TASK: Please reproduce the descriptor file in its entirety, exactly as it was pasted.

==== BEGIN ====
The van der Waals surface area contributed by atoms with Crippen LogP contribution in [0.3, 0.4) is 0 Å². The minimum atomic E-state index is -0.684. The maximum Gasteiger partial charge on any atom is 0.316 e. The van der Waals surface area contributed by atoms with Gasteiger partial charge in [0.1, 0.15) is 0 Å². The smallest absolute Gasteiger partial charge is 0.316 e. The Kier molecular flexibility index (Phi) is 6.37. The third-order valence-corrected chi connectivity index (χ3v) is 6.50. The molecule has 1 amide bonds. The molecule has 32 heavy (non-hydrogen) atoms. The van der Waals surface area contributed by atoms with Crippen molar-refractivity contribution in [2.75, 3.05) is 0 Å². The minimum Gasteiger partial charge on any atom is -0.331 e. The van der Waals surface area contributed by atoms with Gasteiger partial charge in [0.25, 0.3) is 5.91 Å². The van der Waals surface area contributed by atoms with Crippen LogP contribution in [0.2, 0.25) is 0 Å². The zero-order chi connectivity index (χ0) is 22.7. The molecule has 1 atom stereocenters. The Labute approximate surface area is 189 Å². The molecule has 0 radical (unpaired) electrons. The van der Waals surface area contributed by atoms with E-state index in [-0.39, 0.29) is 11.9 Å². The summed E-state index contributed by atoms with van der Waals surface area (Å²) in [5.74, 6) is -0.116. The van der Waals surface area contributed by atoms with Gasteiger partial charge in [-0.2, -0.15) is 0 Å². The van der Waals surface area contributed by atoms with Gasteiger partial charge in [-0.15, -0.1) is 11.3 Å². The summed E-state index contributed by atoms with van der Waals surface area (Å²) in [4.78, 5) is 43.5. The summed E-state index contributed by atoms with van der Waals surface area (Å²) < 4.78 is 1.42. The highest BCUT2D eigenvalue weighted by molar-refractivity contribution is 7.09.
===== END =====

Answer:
The van der Waals surface area contributed by atoms with Crippen LogP contribution in [0.3, 0.4) is 0 Å². The minimum atomic E-state index is -0.684. The maximum Gasteiger partial charge on any atom is 0.316 e. The van der Waals surface area contributed by atoms with Gasteiger partial charge in [0.1, 0.15) is 0 Å². The smallest absolute Gasteiger partial charge is 0.316 e. The Kier molecular flexibility index (Phi) is 6.37. The third-order valence-corrected chi connectivity index (χ3v) is 6.50. The molecule has 1 amide bonds. The molecule has 32 heavy (non-hydrogen) atoms. The van der Waals surface area contributed by atoms with Crippen molar-refractivity contribution in [2.75, 3.05) is 0 Å². The minimum Gasteiger partial charge on any atom is -0.331 e. The van der Waals surface area contributed by atoms with Gasteiger partial charge in [0.25, 0.3) is 5.91 Å². The van der Waals surface area contributed by atoms with Crippen LogP contribution in [0.2, 0.25) is 0 Å². The zero-order chi connectivity index (χ0) is 22.7. The molecule has 1 atom stereocenters. The Labute approximate surface area is 189 Å². The molecule has 0 radical (unpaired) electrons. The van der Waals surface area contributed by atoms with E-state index in [-0.39, 0.29) is 11.9 Å². The summed E-state index contributed by atoms with van der Waals surface area (Å²) in [5.74, 6) is -0.116. The van der Waals surface area contributed by atoms with Gasteiger partial charge in [-0.2, -0.15) is 0 Å². The van der Waals surface area contributed by atoms with Gasteiger partial charge in [-0.15, -0.1) is 11.3 Å². The summed E-state index contributed by atoms with van der Waals surface area (Å²) in [4.78, 5) is 43.5. The summed E-state index contributed by atoms with van der Waals surface area (Å²) < 4.78 is 1.42. The highest BCUT2D eigenvalue weighted by molar-refractivity contribution is 7.09.